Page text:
In a recent U. S. District Court decision, Judge John Jones ruled that intelligent design is a theological argument and not science. This religious belief, he said, is “masquerading as a scientific theory” and has “utterly no place in a science curriculum.”
I cannot delve into the vast array of scientific arguments for creationism or the large body of evidence showing that many “facts” formerly thought to support the evolutionary theory have since been proven false or exposed as intentional misrepresentations. I want to examine just one scientific fact—something Charles Darwin understood and wrote about.
In his book, Origin of Species, Darwin appeared to understand that his theory of evolution would be subjected to scrutiny and might be proven false by future discoveries. He wrote,
“If it could be demonstrated that any complex organ existed which could not possibly have been formed by numerous, successive, slight modifications, my theory would absolutely break down.”
Darwin understood that if any bird, animal, or plant were found to have complex and interdependent operating systems that were all essential for the survival of the species, then it could not possibly have evolved over time. If any single essential aspect were missing, underdeveloped, or out of balance, the organism could not survive, let alone become more advanced. This scientific fact is known today as “irreducible complexity.”
Were he alive today, Charles Darwin, an honest and objective scientist, would recognize that his theory of evolution has been disproved by his own stated criteria—the discovery of many plants, animals, and birds that are irreducibly complex.
The giraffe, for example, needs a large and powerful heart to pump blood up his long neck to his brain. But when the giraffe bends down to get a drink, gravity would magnify his blood pressure and burst the vessels in his brain—unless a second operating system were in place. And one is. A series of valves in the main artery to the brain close off sequentially as the giraffe bends down, thus protecting the brain from damage. But even the last section of the artery would contain too much pressure were it not for a third operating system—a sponge-like device at the base of the brain that absorbs the remaining blood and relieves the lethal pressure.
So the giraffe gets a drink without killing himself. But while he is drinking, a lion charges. If the giraffe quickly raises his head to run, the effects of gravity and the closed valves in his neck would cause him to pass out and become lion food. Were it not for the fact that the sponge-like device squeezes oxygenated blood into his brain for this emergency response, while the valves in his neck reopen to allow blood flow from the heart to resume, the giraffe would perish.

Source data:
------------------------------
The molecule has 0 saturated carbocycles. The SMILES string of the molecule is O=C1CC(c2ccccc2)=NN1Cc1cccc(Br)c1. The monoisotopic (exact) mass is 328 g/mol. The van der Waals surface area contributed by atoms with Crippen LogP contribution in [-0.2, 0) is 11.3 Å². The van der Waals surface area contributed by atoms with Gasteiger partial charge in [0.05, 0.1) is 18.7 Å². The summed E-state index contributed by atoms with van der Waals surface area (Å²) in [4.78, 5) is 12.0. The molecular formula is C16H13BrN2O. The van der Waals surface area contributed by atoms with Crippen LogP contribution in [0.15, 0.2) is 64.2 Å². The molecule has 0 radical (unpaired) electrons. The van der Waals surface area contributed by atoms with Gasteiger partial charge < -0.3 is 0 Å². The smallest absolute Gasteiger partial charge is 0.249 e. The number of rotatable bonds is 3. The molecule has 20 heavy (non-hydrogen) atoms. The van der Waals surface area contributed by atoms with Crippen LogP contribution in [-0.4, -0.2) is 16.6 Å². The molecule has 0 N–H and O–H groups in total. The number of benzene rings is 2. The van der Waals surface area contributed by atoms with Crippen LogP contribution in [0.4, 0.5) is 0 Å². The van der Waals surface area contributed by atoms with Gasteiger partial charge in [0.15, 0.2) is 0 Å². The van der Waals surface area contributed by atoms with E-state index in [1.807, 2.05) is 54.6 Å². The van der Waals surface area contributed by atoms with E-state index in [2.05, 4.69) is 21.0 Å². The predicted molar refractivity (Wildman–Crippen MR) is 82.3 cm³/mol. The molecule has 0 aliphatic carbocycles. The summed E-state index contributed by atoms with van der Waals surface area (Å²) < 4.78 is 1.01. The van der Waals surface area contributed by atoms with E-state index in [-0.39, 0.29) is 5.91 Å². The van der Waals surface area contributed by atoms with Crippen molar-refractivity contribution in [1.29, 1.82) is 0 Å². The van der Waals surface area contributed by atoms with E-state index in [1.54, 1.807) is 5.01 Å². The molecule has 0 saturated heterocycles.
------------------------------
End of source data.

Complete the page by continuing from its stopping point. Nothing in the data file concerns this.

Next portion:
Do you see? No massive heart—no blood to the brain—dead giraffe. No valves in the neck artery—lethal blood pressure when getting a drink—dead giraffe. No blood-reserve sponge at the base of the brain—lion attack—unconscious giraffe—dead giraffe. The giraffe must have all three of these systems operating in perfect harmony with one another if he is to survive. If any single system were ever missing, underdeveloped, or out of harmony with the others, the species would have vanished.
Another example is the chuckwalla, a lizard who lives in the deserts of the United States. This lizard’s blood becomes very salty because of what he eats. In fact, it would become fatally salty every day of his life if it were not for a desalinization plant behind his nose. Several times each day, when salt levels become high, the lizard’s blood is diverted so that it passes through this organ where excess salt is removed. The alternative is simple: No desalinization plant—dead lizard—extinct species.
Lastly, consider the woodpecker. This bird has a reinforced beak for poking holes in trees to get at bugs, a shock-absorbing cushion behind the beak to prevent brain damage, and a long sticky tongue for getting the bugs out. No hard beak—no holes in trees—no food—dead bird. No cushion behind the beak—brain damage—dead bird. No long sticky tongue—no bugs—dead bird. One species even has a built-in sheath circling around its head through the bone of its skull for housing the tongue. So which came first in the alleged evolution of the woodpecker: the long tongue, or the sheath for housing it?
Science involves the examination of facts and the formation of reasonable, rational conclusions based on those facts. Scientific examination of creatures such as these leads to only one reasonable, rational, and scientific conclusion: They could not possibly have evolved.
Yet most committed evolutionists brush these findings off as if they were nothing more than annoying mosquitoes. Rather than agreeing with rational conclusions based on scientific facts, they behave more like closed-minded religious zealots. They redefine terms, gloss over solid evidence, and abandon reason in order to preserve their chosen belief system—their “religion,” you might say—one that is “masquerading as a scientific theory” and has “utterly no place in a science curriculum.”